For Christians, the motivation to innovate is infinitely more significant than purely organizational survival – because ultimately, we carry the message of the gospel and have been called to let our light shine before others in all we do.
Innovation leads to relevance, and relevance keeps our message in front of those around us. And for the donors who support us financially, being relevant keeps them connected to the life-changing impact their gifts are helping make possible.
Right now, we’re in a season of opportunity when change and innovation is moving faster than ever.
Right now, we’re in a season of opportunity when change and innovation is moving faster than ever. Donors committed to your mission want to see and hear about your work at a time that is convenient for them. Donors also seek updates and make gifts on multiple channels, so make engagement as easy as possible for them. Tools like QR codes or digital wallets make giving easier than ever. And we see this in the data: online revenue is up 42% over the last three years (Blackbaud Charitable Giving Report).
To be successful in fundraising, organizations need to embrace emerging trends in the digital space and integrate these updates across all aspects of donor development. In recent months, there have been several changes that have major implications for your ministry, including:
- Mobile web traffic – Most organizations have finally started seeing their website traffic come primarily from mobile devices. On average in 2021, 54% of total traffic came from phones or tablets (M+R Benchmarks).
- New payment methods – Whether it’s PayPal, ApplePay, Google Wallet, Venmo, or Cryptocurrency, donors are giving through a variety of new methods. Some organizations we work with see as much as 21% of their online giving on PayPal and another 12% using ApplePay and Google Wallet.
- Digital privacy and tracking – Recently, Apple iOS changes made users opt in to tracking (where previously it had been opt out only). This is great for individual privacy, but it does impact all the metrics we use regularly, making historical digital metrics comparisons increasingly difficult.
- Different advertising audiences – Earlier this year, Facebook removed several of their interest-based ad targeting options around political and religious affiliations. For Christian ministries, this means getting in front of prospective donors became more difficult.
- Sunsetting third-party cookies – In 2024, Google plans to remove third-party cookies from the Chrome browser. This will change how organizations are able to reach individuals through targeted advertising, forcing them to re-evaluate where they spend their advertising dollars.
- Google Analytics changes to GA4 – This commonly used website analytics tool is being replaced with GA4 in mid-2023. The GA4 interface where data is pulled is significantly different, so administrative users will need time and training to adjust.
With all these daunting changes, the only way to succeed is for your ministry to embrace a culture of swift adaptability. So how do you as a ministry leader foster an environment conducive to change?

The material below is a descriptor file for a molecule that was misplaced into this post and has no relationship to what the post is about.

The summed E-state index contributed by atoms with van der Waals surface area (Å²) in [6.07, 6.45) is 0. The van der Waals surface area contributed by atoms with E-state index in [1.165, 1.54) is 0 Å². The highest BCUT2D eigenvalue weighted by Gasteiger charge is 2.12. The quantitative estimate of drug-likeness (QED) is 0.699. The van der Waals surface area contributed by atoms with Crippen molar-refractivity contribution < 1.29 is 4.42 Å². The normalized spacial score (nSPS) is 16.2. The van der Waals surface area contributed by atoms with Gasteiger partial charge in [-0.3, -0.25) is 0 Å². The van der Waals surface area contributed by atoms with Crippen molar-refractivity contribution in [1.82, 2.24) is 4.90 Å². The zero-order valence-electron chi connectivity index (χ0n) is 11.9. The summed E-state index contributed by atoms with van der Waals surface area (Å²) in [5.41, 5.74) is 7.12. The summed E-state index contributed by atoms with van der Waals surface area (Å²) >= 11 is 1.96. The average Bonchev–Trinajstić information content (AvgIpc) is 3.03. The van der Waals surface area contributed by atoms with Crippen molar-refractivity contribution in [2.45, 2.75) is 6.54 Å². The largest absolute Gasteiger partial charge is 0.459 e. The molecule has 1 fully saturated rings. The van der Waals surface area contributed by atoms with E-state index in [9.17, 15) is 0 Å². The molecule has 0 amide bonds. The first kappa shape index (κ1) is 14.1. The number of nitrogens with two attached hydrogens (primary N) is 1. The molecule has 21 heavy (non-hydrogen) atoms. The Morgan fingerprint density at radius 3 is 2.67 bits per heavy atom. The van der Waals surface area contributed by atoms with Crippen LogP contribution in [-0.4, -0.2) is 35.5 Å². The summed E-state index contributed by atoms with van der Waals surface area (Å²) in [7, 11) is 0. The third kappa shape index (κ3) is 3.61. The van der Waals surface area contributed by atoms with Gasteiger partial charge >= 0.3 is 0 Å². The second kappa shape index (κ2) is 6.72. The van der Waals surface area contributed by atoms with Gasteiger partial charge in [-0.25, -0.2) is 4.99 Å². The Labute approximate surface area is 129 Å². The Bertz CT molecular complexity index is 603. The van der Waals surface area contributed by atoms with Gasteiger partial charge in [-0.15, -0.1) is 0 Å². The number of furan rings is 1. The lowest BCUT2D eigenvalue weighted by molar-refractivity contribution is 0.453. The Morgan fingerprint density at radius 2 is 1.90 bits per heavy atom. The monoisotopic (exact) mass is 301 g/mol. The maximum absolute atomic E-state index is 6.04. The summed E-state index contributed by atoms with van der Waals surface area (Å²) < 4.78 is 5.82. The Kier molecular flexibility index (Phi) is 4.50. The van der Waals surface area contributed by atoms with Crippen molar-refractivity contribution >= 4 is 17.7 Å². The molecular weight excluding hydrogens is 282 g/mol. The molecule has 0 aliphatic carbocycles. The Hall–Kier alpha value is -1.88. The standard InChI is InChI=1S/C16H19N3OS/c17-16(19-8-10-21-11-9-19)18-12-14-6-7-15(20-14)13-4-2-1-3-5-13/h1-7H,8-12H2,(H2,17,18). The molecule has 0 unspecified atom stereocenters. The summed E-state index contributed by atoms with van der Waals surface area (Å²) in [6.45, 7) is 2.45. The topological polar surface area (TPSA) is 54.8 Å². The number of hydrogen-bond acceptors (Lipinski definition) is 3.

- Employees must feel safe. When testing anything new, mistakes will happen. We are all imperfect. So shower your team with grace. And when mistakes happen, make sure you approach correction collaboratively and as a safe opportunity for growth. Remember, a culture of adaptability necessitates perpetual learning for all.
- There must be budget. No matter the size of your budget, create room to invest in new tools and testing to help your organization prepare for technology shifts. Even a little spend here can go a long way.
- Plan for flexibility. Plan with a foundation of tried-and-true elements in your digital program – regular email appeals, email newsletters, proven advertising networks, etc. When something new is found to be successful, pivot quickly, shift or add to your budget, and adjust plans accordingly.
- Equip your team. Many things can be learned through free webinars or courses offered online; however, some new tools and technology require paid classes or coaching. Allocating budget so your team can remain cutting edge in an ever-changing digital landscape will pay off greatly in the long run. Whenever possible, ensure your team member shares what they’ve learned. This allows you to multiply the impact of your investment, and it equips them as future leaders.
No one can tell you exactly what lies ahead. What I can tell you with confidence is that donors give to causes they care about – ones that make an impact on people’s lives. Every area of ministry needs to embrace innovation, but none more than fundraising. To keep donors engaged and attract new donors, your organization will need to adapt to relevant ways of finding and connecting with them so they’ll join you in being part of what is right with the world as you spread the gospel message.
Amy Sewell serves as Senior Vice President of Digital Solutions at Douglas Shaw & Associates, leading the strategy, data, and development for digital fundraising and serving a variety of nonprofit organizations across the United States, Canada, and Australia.